Sweet wine for spicy foods
by: Vino Joe
Matching wine with food can be described as fun, filling and delectable. It can also be quite challenging, depending on the food. Pairing strategy often goes beyond the simple "red wine with red meat, white wine with fish" rule of thumb. (In fact, there is a great book titled “Red Wine with Fish” that turns that myth completely upside-down!) Yes, it's true that a char-grilled steak tastes great with a Napa Cabernet Sauvignon, and a plate of raw oysters are delectable with a glass of true French Chablis. But what do you drink with quiche Lorraine? Okay, real men don't eat quiche, so how about artichokes, buffalo wings or scrambled eggs?
For those who pass on wine with breakfast, and others who don't particularly care for artichokes, there's still the matter of buffalo wings -- and similarly hot and spicy dishes (JLo included). What wine matches with wings that make you sweat, chili that makes you cry and habanero poppers that make you scream? The easy answer is no wine at all -- extinguish your thirst with an ice cold beer. But instead of taking the easy way out, you can remain ultra-cool and hip by washing down your fiery food with a glass of wine.
It can be done, but it takes a big of logical thinking. Spicy hot food will be elevated to new heights of fire by introducing alcohol, so you want to avoid the California Cabs and Chardonnays bursting with 15-16% alcohol. In addition, you can temper the spice with something sweet. Not necessarily dessert-style sweet, but rather open, forward flavors of ripe fruit. With those two thoughts in mind, a good wine choice for spicy food is Riesling, which can be as low as 6% in alcohol (lower than some beers) and tastes something like biting into a fresh apple.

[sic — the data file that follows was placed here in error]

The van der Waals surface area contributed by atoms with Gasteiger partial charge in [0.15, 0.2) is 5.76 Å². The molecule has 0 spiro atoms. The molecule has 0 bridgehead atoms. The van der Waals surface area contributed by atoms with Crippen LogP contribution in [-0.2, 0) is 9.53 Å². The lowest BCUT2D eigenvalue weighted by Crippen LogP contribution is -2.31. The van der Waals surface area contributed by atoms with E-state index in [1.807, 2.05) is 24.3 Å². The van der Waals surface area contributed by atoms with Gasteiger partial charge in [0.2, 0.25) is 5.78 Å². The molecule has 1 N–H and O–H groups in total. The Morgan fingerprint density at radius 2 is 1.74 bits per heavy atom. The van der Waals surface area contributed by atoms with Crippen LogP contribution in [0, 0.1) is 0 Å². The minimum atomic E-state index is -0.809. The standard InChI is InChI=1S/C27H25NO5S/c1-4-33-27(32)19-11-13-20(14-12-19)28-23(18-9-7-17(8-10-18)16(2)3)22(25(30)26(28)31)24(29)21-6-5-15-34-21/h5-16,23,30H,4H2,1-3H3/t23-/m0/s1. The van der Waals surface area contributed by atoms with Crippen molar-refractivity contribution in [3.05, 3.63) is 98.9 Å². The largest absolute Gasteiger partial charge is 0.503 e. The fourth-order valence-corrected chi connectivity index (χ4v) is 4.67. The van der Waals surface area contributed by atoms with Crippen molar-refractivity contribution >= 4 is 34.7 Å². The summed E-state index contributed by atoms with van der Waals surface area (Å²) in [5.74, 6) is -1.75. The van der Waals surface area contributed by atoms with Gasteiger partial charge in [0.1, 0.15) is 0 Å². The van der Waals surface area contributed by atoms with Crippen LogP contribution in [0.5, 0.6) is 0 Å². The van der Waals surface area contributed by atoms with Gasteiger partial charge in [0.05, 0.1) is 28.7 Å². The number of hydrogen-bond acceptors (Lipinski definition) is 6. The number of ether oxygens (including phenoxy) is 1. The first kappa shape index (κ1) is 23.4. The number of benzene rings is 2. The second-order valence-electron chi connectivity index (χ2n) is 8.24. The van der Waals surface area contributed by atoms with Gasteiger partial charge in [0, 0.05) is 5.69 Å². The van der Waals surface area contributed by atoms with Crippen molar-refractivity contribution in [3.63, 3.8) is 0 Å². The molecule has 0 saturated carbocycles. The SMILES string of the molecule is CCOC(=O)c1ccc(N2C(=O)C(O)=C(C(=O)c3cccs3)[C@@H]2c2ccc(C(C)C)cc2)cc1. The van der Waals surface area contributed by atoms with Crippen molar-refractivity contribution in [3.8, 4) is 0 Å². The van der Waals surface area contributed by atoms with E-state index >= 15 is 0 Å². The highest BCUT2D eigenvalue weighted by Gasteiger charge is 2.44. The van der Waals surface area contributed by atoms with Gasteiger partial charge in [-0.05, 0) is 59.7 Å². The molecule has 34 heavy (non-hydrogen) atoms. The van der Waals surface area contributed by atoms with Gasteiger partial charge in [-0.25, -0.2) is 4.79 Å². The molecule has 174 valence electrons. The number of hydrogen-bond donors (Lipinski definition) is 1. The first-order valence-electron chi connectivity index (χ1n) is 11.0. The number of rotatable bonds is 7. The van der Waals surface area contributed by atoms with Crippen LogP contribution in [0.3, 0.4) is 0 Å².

In particular, I recommend Chateau Ste. Michelle Columbia Valley Johannisberg Riesling. This wine exudes aromas of fresh, sweet fruit, such as ripe apricot, peach and something exotic -- maybe guava or muscat. It also has a strong smell of mineral, perhaps reflecting the limestone-rich soil of the vineyard. In the mouth, this Riesling tastes of delicious, sweet fruit upfront, like a bowl of fresh fruit salad. Candied peach and pear, overripe apple, white cherry and spice are some of the flavors. It's all held together by a good balance of medium acidity, and despite its sweet smell and taste, it finishes completely dry. It's a really fun, bright almost-sweet wine with ample structure and a surprisingly long and balanced finish. I matched it successfully with extra-hot General Tsao's chicken from the local Chinese take-out place; I suggest it with similarly spicy foods, Asian/Indian cuisine and antipasti that includes spicy smoked meats. In addition, it is easy to enjoy by itself, and makes a great introductory wine to those who have yet to graduate from white zin. Best of all, it runs about eight bucks a bottle, a super value.
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